Okra is a vegetable abundantly grown here in the Philippines. Researchers have found that natural materials like okra can remove microplastics from water at least as well as commonly used chemicals
If you have ever eaten a gumbo, you may be aware that one of the main ingredients—okra—is an excellent thickener. Researchers have recently discovered that the same extracts that make cooked okra gloopy can be used to remove microplastics from wastewater. Microplastics are, as the name suggests, pieces of plastic 5 millimeters or smaller. Studies suggest that these are now so prevalent they have been found on every continent and inside the human body – even inside the placenta of unborn babies.
Microplastics are typically removed from wastewater in a two-step process – by first skimming off any floating pieces, and then removing the rest using flocculants, ‘sticky’ chemicals that attract the microplastics and form large clumps that then sink to the bottom of the water. However, some common flocculants are themselves potentially harmful. For example, polyacrylamide can break down into toxic chemicals. Instead, the researchers turned to non-toxic alternatives.
The team tested polysaccharide extracts from several foods, including fenugreek, cactus, aloe vera, okra, tamarind, and psyllium. They found that polysaccharides from okra combined with those from fenugreek worked best at clumping microplastics in ocean water while combining polysaccharides from okra and tamarind worked best with freshwater. Overall, these plant-based polysaccharides worked either as well as or better than traditional flocculant polyacrylamide.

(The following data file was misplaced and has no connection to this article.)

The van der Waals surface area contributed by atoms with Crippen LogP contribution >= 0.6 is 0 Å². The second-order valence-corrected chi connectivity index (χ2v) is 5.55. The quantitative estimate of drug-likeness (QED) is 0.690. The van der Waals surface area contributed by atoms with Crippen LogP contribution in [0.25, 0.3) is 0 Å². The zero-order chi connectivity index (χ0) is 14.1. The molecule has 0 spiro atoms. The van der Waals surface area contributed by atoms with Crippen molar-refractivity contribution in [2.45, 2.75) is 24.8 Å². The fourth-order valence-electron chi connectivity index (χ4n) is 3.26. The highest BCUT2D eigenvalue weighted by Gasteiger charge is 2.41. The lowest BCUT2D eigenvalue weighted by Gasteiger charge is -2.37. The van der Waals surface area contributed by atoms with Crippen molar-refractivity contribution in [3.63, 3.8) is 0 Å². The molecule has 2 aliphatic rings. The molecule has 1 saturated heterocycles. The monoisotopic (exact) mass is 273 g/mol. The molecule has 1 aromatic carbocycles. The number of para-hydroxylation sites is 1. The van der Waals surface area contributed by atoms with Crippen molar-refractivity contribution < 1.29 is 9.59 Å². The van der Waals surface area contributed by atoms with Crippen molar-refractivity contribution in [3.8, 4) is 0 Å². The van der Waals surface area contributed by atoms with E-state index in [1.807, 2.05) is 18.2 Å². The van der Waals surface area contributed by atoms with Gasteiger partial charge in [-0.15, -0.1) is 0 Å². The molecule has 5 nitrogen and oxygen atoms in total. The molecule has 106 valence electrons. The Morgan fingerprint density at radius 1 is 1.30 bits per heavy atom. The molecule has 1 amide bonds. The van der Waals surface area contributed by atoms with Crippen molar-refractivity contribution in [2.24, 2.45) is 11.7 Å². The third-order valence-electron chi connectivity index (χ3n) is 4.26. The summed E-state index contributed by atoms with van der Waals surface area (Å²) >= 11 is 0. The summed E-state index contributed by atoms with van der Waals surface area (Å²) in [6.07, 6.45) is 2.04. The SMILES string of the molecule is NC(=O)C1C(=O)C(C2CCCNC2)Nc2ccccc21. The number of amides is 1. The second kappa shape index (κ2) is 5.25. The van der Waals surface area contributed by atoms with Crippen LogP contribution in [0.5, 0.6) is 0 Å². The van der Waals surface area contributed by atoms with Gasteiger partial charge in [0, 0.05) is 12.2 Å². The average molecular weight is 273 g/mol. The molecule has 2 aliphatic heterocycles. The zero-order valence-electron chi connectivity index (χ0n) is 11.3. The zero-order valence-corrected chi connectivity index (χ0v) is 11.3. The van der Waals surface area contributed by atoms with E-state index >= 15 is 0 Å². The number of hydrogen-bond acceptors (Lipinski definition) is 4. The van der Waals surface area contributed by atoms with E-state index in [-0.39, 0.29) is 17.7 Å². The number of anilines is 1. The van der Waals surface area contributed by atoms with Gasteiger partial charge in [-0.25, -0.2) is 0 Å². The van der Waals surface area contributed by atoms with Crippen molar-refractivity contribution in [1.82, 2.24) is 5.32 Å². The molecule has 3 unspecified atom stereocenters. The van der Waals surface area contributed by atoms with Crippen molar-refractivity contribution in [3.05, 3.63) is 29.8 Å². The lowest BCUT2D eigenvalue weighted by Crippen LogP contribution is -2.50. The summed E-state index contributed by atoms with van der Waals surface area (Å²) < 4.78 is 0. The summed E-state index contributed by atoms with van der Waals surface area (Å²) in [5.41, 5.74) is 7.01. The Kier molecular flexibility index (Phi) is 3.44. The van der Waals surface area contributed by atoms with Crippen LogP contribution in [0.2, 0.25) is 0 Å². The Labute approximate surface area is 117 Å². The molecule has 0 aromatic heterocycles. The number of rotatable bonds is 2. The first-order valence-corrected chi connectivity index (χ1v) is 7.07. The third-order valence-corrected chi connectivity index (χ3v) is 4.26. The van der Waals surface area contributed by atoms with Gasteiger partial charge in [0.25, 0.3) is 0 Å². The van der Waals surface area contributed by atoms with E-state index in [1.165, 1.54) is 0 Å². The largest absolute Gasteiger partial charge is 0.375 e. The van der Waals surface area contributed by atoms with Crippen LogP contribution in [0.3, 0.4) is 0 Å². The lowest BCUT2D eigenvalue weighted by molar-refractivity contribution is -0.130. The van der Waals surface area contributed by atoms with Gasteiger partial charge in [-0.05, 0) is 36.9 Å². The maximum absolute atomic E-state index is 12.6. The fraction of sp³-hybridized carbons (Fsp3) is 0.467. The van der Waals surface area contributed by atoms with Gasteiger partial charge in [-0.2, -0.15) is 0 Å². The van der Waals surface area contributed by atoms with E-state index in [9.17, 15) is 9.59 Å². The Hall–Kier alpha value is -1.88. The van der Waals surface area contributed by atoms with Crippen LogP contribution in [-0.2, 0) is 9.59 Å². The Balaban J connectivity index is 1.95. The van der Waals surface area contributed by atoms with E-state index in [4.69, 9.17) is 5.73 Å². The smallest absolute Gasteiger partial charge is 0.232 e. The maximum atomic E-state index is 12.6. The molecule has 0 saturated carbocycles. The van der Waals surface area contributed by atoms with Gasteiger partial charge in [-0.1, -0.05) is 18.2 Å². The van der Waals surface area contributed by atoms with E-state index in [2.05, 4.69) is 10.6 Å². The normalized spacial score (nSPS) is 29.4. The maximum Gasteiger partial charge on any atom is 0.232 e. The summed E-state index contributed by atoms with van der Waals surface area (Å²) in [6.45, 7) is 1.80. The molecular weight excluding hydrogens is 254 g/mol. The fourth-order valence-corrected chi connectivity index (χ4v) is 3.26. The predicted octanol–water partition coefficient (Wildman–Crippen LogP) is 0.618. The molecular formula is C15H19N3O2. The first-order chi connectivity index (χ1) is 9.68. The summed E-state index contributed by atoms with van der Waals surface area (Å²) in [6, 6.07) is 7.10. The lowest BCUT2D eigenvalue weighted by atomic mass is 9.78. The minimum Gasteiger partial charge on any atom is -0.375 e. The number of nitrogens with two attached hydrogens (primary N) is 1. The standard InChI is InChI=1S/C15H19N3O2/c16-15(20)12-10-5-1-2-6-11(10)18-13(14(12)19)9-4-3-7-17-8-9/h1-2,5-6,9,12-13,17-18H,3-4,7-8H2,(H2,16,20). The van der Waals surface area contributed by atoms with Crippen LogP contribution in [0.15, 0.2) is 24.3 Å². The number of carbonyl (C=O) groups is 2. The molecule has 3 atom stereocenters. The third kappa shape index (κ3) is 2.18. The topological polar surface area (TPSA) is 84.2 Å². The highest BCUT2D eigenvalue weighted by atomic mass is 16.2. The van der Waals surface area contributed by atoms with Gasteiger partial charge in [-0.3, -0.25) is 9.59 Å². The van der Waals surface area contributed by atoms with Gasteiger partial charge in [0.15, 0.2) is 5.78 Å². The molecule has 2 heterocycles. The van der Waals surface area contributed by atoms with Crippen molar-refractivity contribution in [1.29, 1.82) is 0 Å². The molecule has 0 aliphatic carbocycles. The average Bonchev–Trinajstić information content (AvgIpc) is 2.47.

According to lead researcher Dr. Rajani Srinivasan, of Tarleton State University, in Texas, plant-based flocculants can be used in existing water treatment processes. “The whole treatment method with the nontoxic materials uses the same infrastructure,” says Srinivasan. “We don’t have to build something new to incorporate these materials for water treatment purposes.”
Plastic, it turns out, is everywhere – in water, food – even our bodies. As awareness grows about the ubiquity of microplastics, researchers and environmentalists are working to find new ways to remove these pollutants. Some recent innovations include using mussels as natural filtration devices and replacing plastic seed coatings with a natural, biodegradable film. This is a wonderful idea that is promising in removing microplastics in water.